It takes its name from the famous poisonous rattlesnake. This brand specializes in blends that infuse tequila with flavors such as honey and coffee. It is created in the town of Arandas, in the Jalisco highlands. This brand makes sure that the agave plants are used in a sustainable way, and use every part of the plant in the production process. They have some pretty good ideas for cocktails: http://cazcabel.com/the-drinks/.

READ: Elon Musk’s ‘Teslaquila’ Drink Faces Legal Trouble From Mexican Tequila Industry

Ali Wong Is Teaching Her Daughter Spanish And Listening To Her Baby Say ‘Feliz’ Will Bring Your Heart So Much Joy

Entertainment

Ali Wong Is Teaching Her Daughter Spanish And Listening To Her Baby Say ‘Feliz’ Will Bring Your Heart So Much Joy

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Being bilingual has its advantages. Not only does it look good on a job application, but it also opens up a whole new world to the speaker. What better language to learn in your quest to be bilingual than Spanish? As of 2017, almost 600 Million around the world people speak Spanish — nearly 100 million of which are non-native speakers. Spanish is the second most spoken native language in the world and is spoken by 7.8% of the world. By the year 2060, the number of Spanish speakers is projected to balloon to a staggering 754 Million worldwide. 

So, it goes without saying that Spanish is a language totally worth learning. However, you don’t have to wait until high school Spanish classes to pick up the language. In fact, learning a language is easiest at a young age. Doing so has added benefits too. Learning a second language has been shown to increase problem-solving, creativity, test scores and a greater understanding of one’s native language.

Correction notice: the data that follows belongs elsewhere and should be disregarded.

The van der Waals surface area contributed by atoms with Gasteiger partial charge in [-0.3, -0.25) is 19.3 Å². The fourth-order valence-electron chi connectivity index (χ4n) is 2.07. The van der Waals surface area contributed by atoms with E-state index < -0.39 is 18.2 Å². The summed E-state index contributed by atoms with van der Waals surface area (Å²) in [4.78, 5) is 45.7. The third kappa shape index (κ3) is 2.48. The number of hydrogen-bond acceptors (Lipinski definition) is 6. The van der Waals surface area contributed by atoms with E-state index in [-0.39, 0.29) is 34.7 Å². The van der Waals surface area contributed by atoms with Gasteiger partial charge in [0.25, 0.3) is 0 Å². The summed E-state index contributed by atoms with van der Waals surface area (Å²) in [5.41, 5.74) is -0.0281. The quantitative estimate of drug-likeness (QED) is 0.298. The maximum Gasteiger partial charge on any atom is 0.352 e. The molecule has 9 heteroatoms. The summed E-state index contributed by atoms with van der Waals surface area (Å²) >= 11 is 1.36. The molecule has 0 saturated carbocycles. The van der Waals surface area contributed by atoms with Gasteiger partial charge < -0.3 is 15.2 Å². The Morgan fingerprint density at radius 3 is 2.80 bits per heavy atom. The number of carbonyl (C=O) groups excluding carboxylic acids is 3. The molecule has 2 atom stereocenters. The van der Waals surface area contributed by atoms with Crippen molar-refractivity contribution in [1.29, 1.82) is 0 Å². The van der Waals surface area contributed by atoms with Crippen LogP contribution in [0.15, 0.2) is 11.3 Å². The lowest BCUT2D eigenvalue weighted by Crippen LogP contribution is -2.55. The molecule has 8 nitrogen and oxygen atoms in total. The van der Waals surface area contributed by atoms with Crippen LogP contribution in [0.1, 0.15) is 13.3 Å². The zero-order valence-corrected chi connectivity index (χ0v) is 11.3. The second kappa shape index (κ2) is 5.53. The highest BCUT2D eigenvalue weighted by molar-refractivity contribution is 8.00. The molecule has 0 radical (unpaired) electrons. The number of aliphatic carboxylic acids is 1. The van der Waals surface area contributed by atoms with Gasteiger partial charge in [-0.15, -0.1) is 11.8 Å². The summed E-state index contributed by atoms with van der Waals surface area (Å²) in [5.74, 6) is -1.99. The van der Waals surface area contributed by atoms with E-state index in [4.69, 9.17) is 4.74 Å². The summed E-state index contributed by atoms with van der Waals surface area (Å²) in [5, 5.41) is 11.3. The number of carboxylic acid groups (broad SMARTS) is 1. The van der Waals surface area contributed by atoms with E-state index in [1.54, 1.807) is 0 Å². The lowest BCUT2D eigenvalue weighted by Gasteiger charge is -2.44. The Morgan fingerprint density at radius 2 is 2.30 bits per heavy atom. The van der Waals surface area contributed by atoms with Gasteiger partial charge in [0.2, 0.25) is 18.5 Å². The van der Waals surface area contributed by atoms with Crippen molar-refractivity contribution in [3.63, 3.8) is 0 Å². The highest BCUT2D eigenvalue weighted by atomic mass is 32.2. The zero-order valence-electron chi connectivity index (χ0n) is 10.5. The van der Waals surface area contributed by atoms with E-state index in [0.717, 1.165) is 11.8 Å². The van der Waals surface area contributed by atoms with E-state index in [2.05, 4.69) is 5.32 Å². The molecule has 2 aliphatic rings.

It only makes sense to start them young but don’t take our word for it. There are tons of celebrities who also understand this advantage. As such, both native and non-native speakers are setting their kids up for a bilingual future by teaching them Spanish now. Here are some of the celebs who are fostering a love for Español in their kids. 

1. Ali Wong

Instagram / @aliwong

Funny woman Ali Wong is best known for making us laugh with her comedy specials and Netflix original movie “Always Be My Maybe,” but she’s also a really cool mom. In this Instagram video, the comedian is shown reading a Lil’ Libros book about La Catrina to her little one. She even encourages her daughter to read along. We can’t help but approve of her technique. 

2. Ryan Gosling & Eva Mendes

Instagram / @gosling.mendes

Celebrity couple Ryan Gosling and Eva Mendes have two adorable little girls who they are teaching Spanish to. In May 2019, the actress appeared on “The Talk” and shared her experience teaching her daughters. 

“We’re trying to teach the kids Spanish, and it’s harder than I thought because I speak Spanglish, and that’s what they’re picking up. It’s adorable, but it’s technically not a language.”

3. Salma Hayek

Instagram / @salmahayek

Not every native Spanish speaker decides to teach their children Spanish — especially if their spouse doesn’t speak the language. That hasn’t stopped Salma Hayek, though. The actress has shared in the past that her daughter, Valentina, knows three languages. Her husband is from France so their girl has grown up speaking French, Spanish and English.

4. Perez Hilton

Instagram / @hxrrykidd

Gossip guru, Perez Hilton is a dedicated father of one and is passing his Cuban heritage on to his son through speaking Spanish. Back in 2013, the internet personality shared with MAMAS LATINAS about his strict Spanish-only rule.

“I speak to him only in Spanish in the house, and so does abuela.”  

5. Jessica Alba

@jessicaalba / Instagram

Though she’s Latina, Jessica Alba isn’t a native speaker. Still, she recognizes the importance of learning the language. Back in 2008, she told LATINA that she was determined to learn so she could teach her kids.